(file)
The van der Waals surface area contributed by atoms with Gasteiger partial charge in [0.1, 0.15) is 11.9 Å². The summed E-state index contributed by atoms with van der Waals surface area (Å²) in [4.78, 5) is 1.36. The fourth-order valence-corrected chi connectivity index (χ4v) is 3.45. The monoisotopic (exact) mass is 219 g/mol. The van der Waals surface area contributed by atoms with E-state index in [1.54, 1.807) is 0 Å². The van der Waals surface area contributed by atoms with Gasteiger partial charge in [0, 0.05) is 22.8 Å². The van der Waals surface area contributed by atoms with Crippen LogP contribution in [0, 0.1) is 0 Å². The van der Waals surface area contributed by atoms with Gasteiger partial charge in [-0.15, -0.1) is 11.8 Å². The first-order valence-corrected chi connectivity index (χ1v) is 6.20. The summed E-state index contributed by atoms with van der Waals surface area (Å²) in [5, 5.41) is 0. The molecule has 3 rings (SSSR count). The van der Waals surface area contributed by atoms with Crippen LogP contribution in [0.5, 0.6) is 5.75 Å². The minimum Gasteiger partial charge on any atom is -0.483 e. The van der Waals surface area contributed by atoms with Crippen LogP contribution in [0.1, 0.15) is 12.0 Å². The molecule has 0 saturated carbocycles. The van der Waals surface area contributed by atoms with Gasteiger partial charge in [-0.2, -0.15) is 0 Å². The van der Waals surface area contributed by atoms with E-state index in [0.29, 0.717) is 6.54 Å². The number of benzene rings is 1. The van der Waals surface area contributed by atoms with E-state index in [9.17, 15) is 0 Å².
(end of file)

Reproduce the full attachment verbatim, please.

The van der Waals surface area contributed by atoms with Gasteiger partial charge in [0.1, 0.15) is 11.9 Å². The summed E-state index contributed by atoms with van der Waals surface area (Å²) in [4.78, 5) is 1.36. The fourth-order valence-corrected chi connectivity index (χ4v) is 3.45. The monoisotopic (exact) mass is 219 g/mol. The van der Waals surface area contributed by atoms with E-state index in [1.54, 1.807) is 0 Å². The van der Waals surface area contributed by atoms with Gasteiger partial charge in [0, 0.05) is 22.8 Å². The van der Waals surface area contributed by atoms with Crippen LogP contribution in [0, 0.1) is 0 Å². The van der Waals surface area contributed by atoms with Gasteiger partial charge in [-0.15, -0.1) is 11.8 Å². The first-order valence-corrected chi connectivity index (χ1v) is 6.20. The summed E-state index contributed by atoms with van der Waals surface area (Å²) in [5, 5.41) is 0. The molecule has 3 rings (SSSR count). The van der Waals surface area contributed by atoms with Crippen LogP contribution in [0.5, 0.6) is 5.75 Å². The minimum Gasteiger partial charge on any atom is -0.483 e. The van der Waals surface area contributed by atoms with Crippen LogP contribution in [0.1, 0.15) is 12.0 Å². The molecule has 0 saturated carbocycles. The van der Waals surface area contributed by atoms with Gasteiger partial charge in [-0.2, -0.15) is 0 Å². The van der Waals surface area contributed by atoms with E-state index in [0.29, 0.717) is 6.54 Å². The number of benzene rings is 1. The van der Waals surface area contributed by atoms with E-state index in [9.17, 15) is 0 Å².